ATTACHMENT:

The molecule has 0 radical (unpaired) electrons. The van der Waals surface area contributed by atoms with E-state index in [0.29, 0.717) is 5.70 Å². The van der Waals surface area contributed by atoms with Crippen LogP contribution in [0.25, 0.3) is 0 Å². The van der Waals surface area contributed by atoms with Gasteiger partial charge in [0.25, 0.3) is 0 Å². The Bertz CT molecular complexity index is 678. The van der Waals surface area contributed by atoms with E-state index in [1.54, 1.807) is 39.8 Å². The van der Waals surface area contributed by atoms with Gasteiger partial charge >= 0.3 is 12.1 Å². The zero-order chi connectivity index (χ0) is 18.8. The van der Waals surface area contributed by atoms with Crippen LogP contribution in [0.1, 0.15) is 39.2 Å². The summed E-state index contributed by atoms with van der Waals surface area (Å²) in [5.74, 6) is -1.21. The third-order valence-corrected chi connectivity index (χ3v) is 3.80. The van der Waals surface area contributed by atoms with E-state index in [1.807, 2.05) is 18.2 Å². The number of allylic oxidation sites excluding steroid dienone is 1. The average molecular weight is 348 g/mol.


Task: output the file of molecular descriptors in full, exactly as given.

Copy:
The molecule has 0 radical (unpaired) electrons. The van der Waals surface area contributed by atoms with E-state index in [0.29, 0.717) is 5.70 Å². The van der Waals surface area contributed by atoms with Crippen LogP contribution in [0.25, 0.3) is 0 Å². The van der Waals surface area contributed by atoms with Gasteiger partial charge in [0.25, 0.3) is 0 Å². The Bertz CT molecular complexity index is 678. The van der Waals surface area contributed by atoms with E-state index in [1.54, 1.807) is 39.8 Å². The van der Waals surface area contributed by atoms with Gasteiger partial charge >= 0.3 is 12.1 Å². The zero-order chi connectivity index (χ0) is 18.8. The van der Waals surface area contributed by atoms with Crippen LogP contribution in [0.1, 0.15) is 39.2 Å². The summed E-state index contributed by atoms with van der Waals surface area (Å²) in [5.74, 6) is -1.21. The third-order valence-corrected chi connectivity index (χ3v) is 3.80. The van der Waals surface area contributed by atoms with E-state index in [1.807, 2.05) is 18.2 Å². The number of allylic oxidation sites excluding steroid dienone is 1. The average molecular weight is 348 g/mol.